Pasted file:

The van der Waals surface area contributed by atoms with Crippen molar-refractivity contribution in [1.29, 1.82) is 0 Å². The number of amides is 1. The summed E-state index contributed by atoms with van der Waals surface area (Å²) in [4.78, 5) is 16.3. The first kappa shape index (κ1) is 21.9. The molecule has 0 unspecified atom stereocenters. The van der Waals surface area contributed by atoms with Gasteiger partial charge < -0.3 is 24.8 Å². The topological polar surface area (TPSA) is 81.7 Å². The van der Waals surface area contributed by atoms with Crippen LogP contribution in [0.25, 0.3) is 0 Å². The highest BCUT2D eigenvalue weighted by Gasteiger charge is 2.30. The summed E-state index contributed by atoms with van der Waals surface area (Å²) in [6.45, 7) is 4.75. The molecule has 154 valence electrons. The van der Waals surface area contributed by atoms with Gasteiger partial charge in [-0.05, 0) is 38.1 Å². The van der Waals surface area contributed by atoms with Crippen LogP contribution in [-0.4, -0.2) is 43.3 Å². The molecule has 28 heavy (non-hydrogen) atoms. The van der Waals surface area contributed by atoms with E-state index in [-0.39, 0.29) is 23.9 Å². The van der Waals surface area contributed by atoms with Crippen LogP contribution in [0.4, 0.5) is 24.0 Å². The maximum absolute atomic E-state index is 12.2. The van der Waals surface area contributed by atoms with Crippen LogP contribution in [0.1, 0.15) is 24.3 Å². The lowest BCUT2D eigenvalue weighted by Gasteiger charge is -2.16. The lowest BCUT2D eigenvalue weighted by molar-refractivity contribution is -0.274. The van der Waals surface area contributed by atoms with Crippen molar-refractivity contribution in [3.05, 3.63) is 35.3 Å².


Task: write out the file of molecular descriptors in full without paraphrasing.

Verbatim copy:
The van der Waals surface area contributed by atoms with Crippen molar-refractivity contribution in [1.29, 1.82) is 0 Å². The number of amides is 1. The summed E-state index contributed by atoms with van der Waals surface area (Å²) in [4.78, 5) is 16.3. The first kappa shape index (κ1) is 21.9. The molecule has 0 unspecified atom stereocenters. The van der Waals surface area contributed by atoms with Gasteiger partial charge < -0.3 is 24.8 Å². The topological polar surface area (TPSA) is 81.7 Å². The van der Waals surface area contributed by atoms with Crippen LogP contribution in [0.25, 0.3) is 0 Å². The highest BCUT2D eigenvalue weighted by Gasteiger charge is 2.30. The summed E-state index contributed by atoms with van der Waals surface area (Å²) in [6.45, 7) is 4.75. The molecule has 154 valence electrons. The van der Waals surface area contributed by atoms with Gasteiger partial charge in [-0.05, 0) is 38.1 Å². The van der Waals surface area contributed by atoms with Crippen LogP contribution in [-0.4, -0.2) is 43.3 Å². The molecule has 28 heavy (non-hydrogen) atoms. The van der Waals surface area contributed by atoms with E-state index in [-0.39, 0.29) is 23.9 Å². The van der Waals surface area contributed by atoms with Crippen LogP contribution in [0.4, 0.5) is 24.0 Å². The maximum absolute atomic E-state index is 12.2. The van der Waals surface area contributed by atoms with Crippen LogP contribution in [0.1, 0.15) is 24.3 Å². The lowest BCUT2D eigenvalue weighted by Gasteiger charge is -2.16. The lowest BCUT2D eigenvalue weighted by molar-refractivity contribution is -0.274. The van der Waals surface area contributed by atoms with Crippen molar-refractivity contribution in [3.05, 3.63) is 35.3 Å².